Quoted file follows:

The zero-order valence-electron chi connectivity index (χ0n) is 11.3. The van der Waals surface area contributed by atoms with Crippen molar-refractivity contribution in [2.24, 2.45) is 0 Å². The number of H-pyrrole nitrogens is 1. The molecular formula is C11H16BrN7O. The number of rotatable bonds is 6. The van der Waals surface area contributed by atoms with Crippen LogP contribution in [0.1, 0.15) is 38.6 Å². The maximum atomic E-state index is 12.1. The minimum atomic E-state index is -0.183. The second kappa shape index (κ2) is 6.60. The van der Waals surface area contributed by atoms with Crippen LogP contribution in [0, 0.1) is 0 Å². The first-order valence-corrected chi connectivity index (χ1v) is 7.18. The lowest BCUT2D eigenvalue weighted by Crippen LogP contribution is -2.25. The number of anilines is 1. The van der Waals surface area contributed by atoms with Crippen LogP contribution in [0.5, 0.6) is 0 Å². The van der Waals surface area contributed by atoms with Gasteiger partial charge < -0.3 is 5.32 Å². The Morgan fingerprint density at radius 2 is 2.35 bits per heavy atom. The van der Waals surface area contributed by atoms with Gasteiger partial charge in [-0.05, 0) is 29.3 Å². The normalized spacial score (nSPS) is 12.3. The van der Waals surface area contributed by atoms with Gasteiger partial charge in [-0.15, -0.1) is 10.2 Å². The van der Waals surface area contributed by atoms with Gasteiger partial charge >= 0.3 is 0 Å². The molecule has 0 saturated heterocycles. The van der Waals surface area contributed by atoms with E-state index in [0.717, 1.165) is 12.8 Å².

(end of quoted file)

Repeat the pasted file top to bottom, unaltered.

The zero-order valence-electron chi connectivity index (χ0n) is 11.3. The van der Waals surface area contributed by atoms with Crippen molar-refractivity contribution in [2.24, 2.45) is 0 Å². The number of H-pyrrole nitrogens is 1. The molecular formula is C11H16BrN7O. The number of rotatable bonds is 6. The van der Waals surface area contributed by atoms with Crippen LogP contribution in [0.1, 0.15) is 38.6 Å². The maximum atomic E-state index is 12.1. The minimum atomic E-state index is -0.183. The second kappa shape index (κ2) is 6.60. The van der Waals surface area contributed by atoms with Crippen LogP contribution in [0, 0.1) is 0 Å². The first-order valence-corrected chi connectivity index (χ1v) is 7.18. The lowest BCUT2D eigenvalue weighted by Crippen LogP contribution is -2.25. The number of anilines is 1. The van der Waals surface area contributed by atoms with Crippen LogP contribution in [0.5, 0.6) is 0 Å². The van der Waals surface area contributed by atoms with Gasteiger partial charge < -0.3 is 5.32 Å². The Morgan fingerprint density at radius 2 is 2.35 bits per heavy atom. The van der Waals surface area contributed by atoms with Gasteiger partial charge in [-0.05, 0) is 29.3 Å². The normalized spacial score (nSPS) is 12.3. The van der Waals surface area contributed by atoms with Gasteiger partial charge in [-0.15, -0.1) is 10.2 Å². The van der Waals surface area contributed by atoms with Gasteiger partial charge >= 0.3 is 0 Å². The molecule has 0 saturated heterocycles. The van der Waals surface area contributed by atoms with E-state index in [0.717, 1.165) is 12.8 Å².